Joseph A. Sgro, Robert A. Glotfelty & Bruce D. Moore (1970). Delay of Reward in the Double Alleyway: A Within-Subjects Versus Between-Groups Comparison. Journal of Experimental Psychology 84 (1):82.
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  17.  6
    Martin Pekárek & Stefanie Pötzsch (2009). A Comparison of Privacy Issues in Collaborative Workspaces and Social Networks. Identity in the Information Society 2 (1):81-93.
    With the advent of Web 2.0, numerous social software applications allow people to publish and share information on the Internet. Two of these types of applications – collaborative workspaces and social network sites – have a number of features in common, which are explored to provide a basis for comparative analysis. This basis is extended with a suitable definition of privacy, a sociological perspective and an applicable adversary model in order to facilitate an investigation of similarities and differences with regard (...)
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  18.  1
    Joan E. Foley & Florence J. Maynes (1969). Comparison of Training Methods in the Production of Prism Adaptation. Journal of Experimental Psychology 81 (1):151.
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  19.  2
    David R. Thomas, James T. Miller & Gary Hansen (1972). Role of Stimulus Comparison in Equivalence Training. Journal of Experimental Psychology 96 (2):297.
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  20.  2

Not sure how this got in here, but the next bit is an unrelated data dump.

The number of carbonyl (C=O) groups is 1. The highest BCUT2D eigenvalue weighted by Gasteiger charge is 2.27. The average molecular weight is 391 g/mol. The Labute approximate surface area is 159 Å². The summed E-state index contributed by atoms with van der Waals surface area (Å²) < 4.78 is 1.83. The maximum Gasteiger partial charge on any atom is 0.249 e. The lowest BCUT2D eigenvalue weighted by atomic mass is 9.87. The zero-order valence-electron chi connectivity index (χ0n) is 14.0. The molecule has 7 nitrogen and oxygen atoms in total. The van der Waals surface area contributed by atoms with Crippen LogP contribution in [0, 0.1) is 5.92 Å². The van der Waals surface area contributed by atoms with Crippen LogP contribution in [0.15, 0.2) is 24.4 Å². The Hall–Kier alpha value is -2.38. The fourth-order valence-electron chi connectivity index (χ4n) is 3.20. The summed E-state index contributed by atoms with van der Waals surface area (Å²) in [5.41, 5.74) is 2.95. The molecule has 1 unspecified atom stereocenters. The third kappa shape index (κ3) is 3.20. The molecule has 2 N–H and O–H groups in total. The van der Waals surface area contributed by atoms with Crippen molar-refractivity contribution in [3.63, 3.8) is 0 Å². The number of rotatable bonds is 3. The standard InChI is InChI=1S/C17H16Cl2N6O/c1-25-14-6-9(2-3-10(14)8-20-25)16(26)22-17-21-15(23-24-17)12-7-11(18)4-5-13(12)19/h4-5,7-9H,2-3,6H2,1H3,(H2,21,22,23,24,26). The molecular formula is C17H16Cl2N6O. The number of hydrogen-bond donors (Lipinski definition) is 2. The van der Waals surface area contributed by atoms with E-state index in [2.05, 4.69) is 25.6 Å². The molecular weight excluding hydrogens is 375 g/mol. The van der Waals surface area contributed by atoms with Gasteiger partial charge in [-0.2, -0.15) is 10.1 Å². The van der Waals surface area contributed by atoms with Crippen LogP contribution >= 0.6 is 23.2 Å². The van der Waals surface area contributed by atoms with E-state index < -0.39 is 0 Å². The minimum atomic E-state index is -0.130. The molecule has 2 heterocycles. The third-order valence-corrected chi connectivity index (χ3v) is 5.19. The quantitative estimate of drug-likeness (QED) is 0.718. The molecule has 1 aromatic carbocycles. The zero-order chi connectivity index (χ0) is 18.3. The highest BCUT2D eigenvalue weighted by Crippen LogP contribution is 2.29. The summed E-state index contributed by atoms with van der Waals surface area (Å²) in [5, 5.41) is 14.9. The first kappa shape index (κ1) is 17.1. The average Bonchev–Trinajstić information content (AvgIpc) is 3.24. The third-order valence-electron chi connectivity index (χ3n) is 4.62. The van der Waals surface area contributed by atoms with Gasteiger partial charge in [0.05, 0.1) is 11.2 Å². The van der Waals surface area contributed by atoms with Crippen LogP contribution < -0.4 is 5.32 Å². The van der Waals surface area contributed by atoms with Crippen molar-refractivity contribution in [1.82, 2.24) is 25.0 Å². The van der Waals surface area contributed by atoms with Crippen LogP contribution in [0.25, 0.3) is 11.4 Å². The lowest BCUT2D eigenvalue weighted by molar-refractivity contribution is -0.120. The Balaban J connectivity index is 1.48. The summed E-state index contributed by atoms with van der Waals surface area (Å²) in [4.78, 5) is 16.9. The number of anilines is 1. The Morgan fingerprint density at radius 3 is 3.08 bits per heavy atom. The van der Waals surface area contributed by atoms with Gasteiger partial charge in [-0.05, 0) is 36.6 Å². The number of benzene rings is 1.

Lester E. Krueger (1972). Sentence-Picture Comparison: A Test of Additivity of Processing Time for Feature Matching and Negation Coding. Journal of Experimental Psychology 95 (2):275.
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  21.  3
    Seiji Bito, Shinji Matsumura, Marjorie Kagawa Singer, Lisa S. Meredith, Shunichi Fukuhara & Neil S. Wenger (2007). Acculturation and End-of-Life Decision Making: Comparison of Japanese and Japanese-American Focus Groups. Bioethics 21 (5):251–262.
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  22.  2
    W. R. Garner & G. A. Miller (1944). Differential Sensitivity to Intensity as a Function of the Duration of the Comparison Tone. Journal of Experimental Psychology 34 (6):450.
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  23.  2
    Nelson G. Hanawalt (1952). The Method of Comparison Applied to the Problem of Memory Change. Journal of Experimental Psychology 43 (1):37.
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  24.  1
    Robert Thompson (1955). Transposition in the White Rat as a Function of Stimulus Comparison. Journal of Experimental Psychology 50 (3):185.
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  25. Diana Deutsch (1972). Effect of Repetition of Standard and of Comparison Tones on Recognition Memory for Pitch. Journal of Experimental Psychology 93 (1):156.
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  26. Diana Deutsch & Philip L. Roll (1974). Error Patterns in Delayed Pitch Comparison as a Function of Relational Context. Journal of Experimental Psychology 103 (5):1027.